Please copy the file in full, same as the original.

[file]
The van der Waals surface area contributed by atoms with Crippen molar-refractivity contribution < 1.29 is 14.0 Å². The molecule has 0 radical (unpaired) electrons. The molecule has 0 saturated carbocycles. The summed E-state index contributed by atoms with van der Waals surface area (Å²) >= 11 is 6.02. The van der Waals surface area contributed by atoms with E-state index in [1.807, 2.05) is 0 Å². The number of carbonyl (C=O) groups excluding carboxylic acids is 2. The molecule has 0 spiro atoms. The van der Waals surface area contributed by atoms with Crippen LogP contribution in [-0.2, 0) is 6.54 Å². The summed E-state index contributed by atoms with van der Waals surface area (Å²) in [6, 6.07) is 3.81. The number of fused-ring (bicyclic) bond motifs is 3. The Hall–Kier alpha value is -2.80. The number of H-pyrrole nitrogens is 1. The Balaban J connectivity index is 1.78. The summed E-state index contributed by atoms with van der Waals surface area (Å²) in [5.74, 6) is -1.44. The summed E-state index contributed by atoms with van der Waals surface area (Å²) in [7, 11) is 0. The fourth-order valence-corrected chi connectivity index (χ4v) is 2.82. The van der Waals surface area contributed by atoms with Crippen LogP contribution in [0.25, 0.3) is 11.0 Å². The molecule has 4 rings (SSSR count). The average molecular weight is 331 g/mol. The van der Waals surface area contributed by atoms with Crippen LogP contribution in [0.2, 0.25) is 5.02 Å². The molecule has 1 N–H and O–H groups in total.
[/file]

The van der Waals surface area contributed by atoms with Crippen molar-refractivity contribution < 1.29 is 14.0 Å². The molecule has 0 radical (unpaired) electrons. The molecule has 0 saturated carbocycles. The summed E-state index contributed by atoms with van der Waals surface area (Å²) >= 11 is 6.02. The van der Waals surface area contributed by atoms with E-state index in [1.807, 2.05) is 0 Å². The number of carbonyl (C=O) groups excluding carboxylic acids is 2. The molecule has 0 spiro atoms. The van der Waals surface area contributed by atoms with Crippen LogP contribution in [-0.2, 0) is 6.54 Å². The summed E-state index contributed by atoms with van der Waals surface area (Å²) in [6, 6.07) is 3.81. The number of fused-ring (bicyclic) bond motifs is 3. The Hall–Kier alpha value is -2.80. The number of H-pyrrole nitrogens is 1. The Balaban J connectivity index is 1.78. The summed E-state index contributed by atoms with van der Waals surface area (Å²) in [5.74, 6) is -1.44. The summed E-state index contributed by atoms with van der Waals surface area (Å²) in [7, 11) is 0. The fourth-order valence-corrected chi connectivity index (χ4v) is 2.82. The van der Waals surface area contributed by atoms with Crippen LogP contribution in [0.25, 0.3) is 11.0 Å². The molecule has 4 rings (SSSR count). The average molecular weight is 331 g/mol. The van der Waals surface area contributed by atoms with Crippen LogP contribution in [0.2, 0.25) is 5.02 Å². The molecule has 1 N–H and O–H groups in total.